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McClellan: A life in three acts — teacher, children’s theater director and grandma

McClellan: A life in three acts — teacher, children’s theater director and grandma

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Life was not exactly a cabaret for Nancy Harvey. It was a full-scale musical production. Loud and joyous, the stage overflowing with people.

Nancy got her love of the theater, but not her exuberance, from her mother. Thelma Hines was a dour person, not known to smile easily. She was born in 1911 and earned a master’s degree in mathematics when that was quite unusual for a woman. Thelma married a lawyer, and Nancy, the first of their four children — and their only daughter — was born in 1936.

Despite her serious nature, Thelma liked the theater. She was active in her church and directed plays for the youth groups — first at St. Gabriel in the city and then at Our Lady of Lourdes in University City. In pre-television days, parish theatrical groups were a big deal.

Nancy was a star. She sang. She danced. She saw herself as Judy Garland. In fact, she played Dorothy in a church production of “The Wizard of Oz.”

She graduated from Nerinx Hall in 1953 and earned a degree in English from Fontbonne University — then Fontbonne College — and followed that with a master’s in drama at St. Louis University. She married Bob Harvey, whom she had met in a church production. He did not have a big part, but he wore a red sash. He created an impression. They were not immediately a couple, though, and only got together after he came home from the Army. They were married in 1961.

Nancy and Bob had five children. Birth announcements had a theatrical flair. Molly Mulvihill, the third child, has hers framed. “My Fair Lady,” it says. Mother — Nancy Hines Harvey. Father — Robert Thomas Harvey. Baby — Mary Lourdes. (Announcements aside, Mary Lourdes was always known as Molly.)

In the fall of 1967, after the birth of her fourth child, Nancy began teaching English at Mercy High School in University City. Day care was provided by Nancy’s grandmother, Thelma’s mother, Alma.

For Nancy, it was as if the curtain had come up, and the play was on. She took over the theater program at the school. It was not a structured thing as much as a free-for-all. If you wanted to be in the play, you were in it. Everybody was welcome. Informal rehearsals were held at the Harvey home on Atalanta Avenue in Webster Groves. In the evenings, the house would be filled with young people, not all of whom were involved in plays. Many of the students at Mercy were African American. Another passion of Nancy’s — equality.

A big family, a house full of high schoolers, a teaching job and a marriage might have been enough for most people, but Nancy then founded Art for Children’s Theater. She ran ACT, as it was called, out of her home. It soon became a big deal. Five full-length musicals every year. Two for younger kids, two for older kids and one combined. Nancy adapted the plays — she often did extensive rewriting to make things kid-friendly — directed and produced the shows.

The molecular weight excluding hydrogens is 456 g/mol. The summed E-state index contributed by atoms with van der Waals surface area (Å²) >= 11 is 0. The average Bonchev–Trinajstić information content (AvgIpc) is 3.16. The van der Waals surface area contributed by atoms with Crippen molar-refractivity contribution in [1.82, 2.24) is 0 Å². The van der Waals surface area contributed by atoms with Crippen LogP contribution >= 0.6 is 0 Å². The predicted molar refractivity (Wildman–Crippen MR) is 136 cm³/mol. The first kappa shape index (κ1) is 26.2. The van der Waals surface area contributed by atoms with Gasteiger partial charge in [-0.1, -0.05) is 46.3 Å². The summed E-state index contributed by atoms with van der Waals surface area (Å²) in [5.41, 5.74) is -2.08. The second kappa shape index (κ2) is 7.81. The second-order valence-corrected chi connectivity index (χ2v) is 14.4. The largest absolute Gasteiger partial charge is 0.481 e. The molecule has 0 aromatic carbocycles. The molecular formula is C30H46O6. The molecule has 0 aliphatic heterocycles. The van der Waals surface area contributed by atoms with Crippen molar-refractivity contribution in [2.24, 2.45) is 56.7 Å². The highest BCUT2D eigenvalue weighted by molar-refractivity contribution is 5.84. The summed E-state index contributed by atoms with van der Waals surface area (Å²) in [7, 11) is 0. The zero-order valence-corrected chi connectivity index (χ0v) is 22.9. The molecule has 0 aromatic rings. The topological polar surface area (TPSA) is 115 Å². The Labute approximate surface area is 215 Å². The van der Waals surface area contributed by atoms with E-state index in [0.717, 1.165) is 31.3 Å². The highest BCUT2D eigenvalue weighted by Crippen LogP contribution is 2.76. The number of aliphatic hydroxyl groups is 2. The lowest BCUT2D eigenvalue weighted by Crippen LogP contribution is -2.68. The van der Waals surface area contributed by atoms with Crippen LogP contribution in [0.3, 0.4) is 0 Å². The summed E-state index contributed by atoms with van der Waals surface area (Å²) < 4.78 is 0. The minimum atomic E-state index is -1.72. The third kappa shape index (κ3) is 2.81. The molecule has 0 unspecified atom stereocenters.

The plays were mostly performed at the Kirkwood Community Center.

Hundreds of kids were involved. The plays were each performed several times, and Nancy would try to rotate the lead roles so more kids had a chance to shine.

Of course, she had help. Costumes, props, sets. A community developed around ACT.

The stories abound. A young man, a stutterer, given a role that required a short but dramatic speech, standing silent at his moment of truth while the audience, knowing or sensing the situation, waited and hoped and rooted for the youngster, and then, just when it seemed all might be lost, he recited his lines perfectly.

There were, I’m sure, many less dramatic but still important moments. A thousand small shoves toward success.

After 10 years or so, the curtain came down on ACT. Nancy was out of energy. Who wouldn’t be? Rehearsals were at her home. Dozens of kids. Imagine that. Not surprisingly, no one stepped up to try to replace Nancy.

Even after the plays stopped, kids came over, some for extended stays. A couple of them are still considered family. Mercy closed in 1985.

Eventually, Nancy became a grandmother — 12 times — and a great grandmother twice. Also, a widow. Several years later, she remarried.

She died in March.

At her funeral, Nancy was remembered as a grandmother who took her grandchildren everywhere. They would pile into her van and set off on grand adventures. Nancy would sometimes get lost but never discouraged.

Heartwarming remembrances came from Facebook posts and emails as ACT alums and Mercy students remembered her as a teacher and mentor.

“I’m heartbroken today but oh so grateful,” wrote John McDaniel, a producer, composer and Grammy Award winner (“Annie Get Your Gun”) who also had been the band leader on the “Rosie O’Donnell Show.”

“I will forever be grateful to her for playing such a large role in the success and happiness I have found in the arts,” wrote David Kaufman, a television and movie actor.

But most of the remembrances were from kids who did not go into the theater professionally. Some have stayed active in community theater, but others just remembered the good times and the constant encouragement that Nancy happily passed around. She inspired kids to do more than they thought they could.

“Had Mrs. Harvey been a coach, her teams would have won championships,” said Alvin Reid, a local journalist and a panelist on “Donnybrook” on KETC (Channel 9). He was once Nathan Detroit in “Guys and Dolls.”

My favorite remembrance was from Daryll Thomas, a Mercy alum. “I remember that she told me if I was late one more time for advisory, I had a choice of detention or I could help out as a stagehand in the play, ‘The Music Man.’ I was not only a stagehand, but I was ‘Townsman Number Three.’ RIP, Mrs. Harvey.”


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